Wild and pictureseque youth hostels
Want an alternative to renting out an enormous country house for a special birthday – book out dorms or rooms in one of Wales' many youth hostels or bunkhouses. A number are in truly wild and picturesque locations in Wales, such as the Brecon Beacons National Park and the shores of the Snowdonia National Park. They're much better than they used to be, too – think proper showers, tidy communal areas and all the mod cons. Start your search with Youth Hostels Wales.
Farming has been an important part of Welsh culture and rural communities for centuries, and it remains a vital part of the economy today. You can stay at dozens of working farms throughout the country. Some have bed and breakfast options while others are self-catering, but all provide a great base for further exploration. Staying on a farm gives you special insight into the industry, not to mention the freshest milk and eggs known to mankind.
Spend a night under the stars in one of a kind accommodation. There are gypsy caravans set beneath our mountains for a romantic getaway, safari lodges at Llechwedd Slate Caverns for daredevil glampers and family-friendly countryside yurts and tipis for an alternative camping break.
We love Welsh wildlife, forests and our epic scenery, and with so many natural wonders to enjoy and explore it's no surprise that Wales has plenty of eco-friendly accommodation options. These include the multi award winning, solar-powered Bryn Elltyd Eco Guest House in Snowdonia, the super sustainable Preseli Venture Eco Lodge in the heart of Pembrokeshire Coast National Park and quirky but cool crog lofts and geodesic domes at Fforest farm, near Cardigan.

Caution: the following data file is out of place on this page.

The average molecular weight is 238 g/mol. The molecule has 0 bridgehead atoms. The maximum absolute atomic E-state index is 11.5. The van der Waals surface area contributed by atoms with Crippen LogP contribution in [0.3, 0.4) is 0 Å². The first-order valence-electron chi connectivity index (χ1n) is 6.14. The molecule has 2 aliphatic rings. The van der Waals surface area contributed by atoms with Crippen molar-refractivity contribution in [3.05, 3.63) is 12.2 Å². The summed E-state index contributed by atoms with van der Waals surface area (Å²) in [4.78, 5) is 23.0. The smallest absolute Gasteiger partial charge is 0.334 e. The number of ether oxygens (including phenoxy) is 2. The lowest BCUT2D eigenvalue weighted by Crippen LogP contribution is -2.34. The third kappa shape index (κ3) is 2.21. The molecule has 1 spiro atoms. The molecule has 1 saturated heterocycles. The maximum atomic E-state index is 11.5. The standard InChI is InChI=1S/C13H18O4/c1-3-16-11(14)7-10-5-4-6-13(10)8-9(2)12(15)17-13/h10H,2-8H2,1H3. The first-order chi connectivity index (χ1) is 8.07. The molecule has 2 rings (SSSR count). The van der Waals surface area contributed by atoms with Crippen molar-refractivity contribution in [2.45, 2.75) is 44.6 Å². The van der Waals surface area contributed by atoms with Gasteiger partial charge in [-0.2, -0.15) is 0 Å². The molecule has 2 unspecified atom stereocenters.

Now for some really different options. At the award-winning Willows campsite on North Wales’ Llŷn Peninsula, you can stay in a fully insulated Hobbit Tent that resembles a circular wooden tube. Family-run Penhein Glamping in the beautiful Wye Valley offers Persian 'alachighs' – tents with high domed ceilings, comfy beds (proper ones) and wood-burning stoves to keep you cosy.
At Fforest Camp near Cardigan and Manorafon, there is a bewildering array of accommodation including tents inspired by traditional Dutch and Swedish structures and a dome based on a British cavalry design of the 1850s. Of course, if that's not fascinating enough, you could stay in a cottage built of straw (yes, for real) the walls are made of straw bales coated with lime mortar inside and out. The roof insulated in sheep’s wool and covered with cedar shingles. The Straw Cottage is positioned in an idyllic spot of Ty Gwyn Farm in Radnorshire, surrounded by woodland, meadows and a stream, forming a comfy escape from the modern world.
A taste of the Med
Fair point, it's not always tropical in Wales, but we have been known to have some beautiful summer sunshine over the last few years. With the Wales Coast Path making waterside access possible, you can easily find a lovely spot to stay along a seafront, cliff top or overlook beside Wales' blue waters.
Portmeirion is a colourful and ornate Mediterranean village perched on the edge of the beautiful Dwyryd estuary near Porthmadog, on the north west coast of Wales. Let the peacocks, exotic flora and fauna and characterful cottage accommodation transport you to. Alternatively, St Brides Spa Hotel in Saundersfoot overlooks the harbour and beaches of Carmarthen Bay, providing a rural retreat in the heart of Pembrokeshire Coast National Park. If the spa treatments don't whisk you away, the marine hydro pool with an infinity edge should do the trick.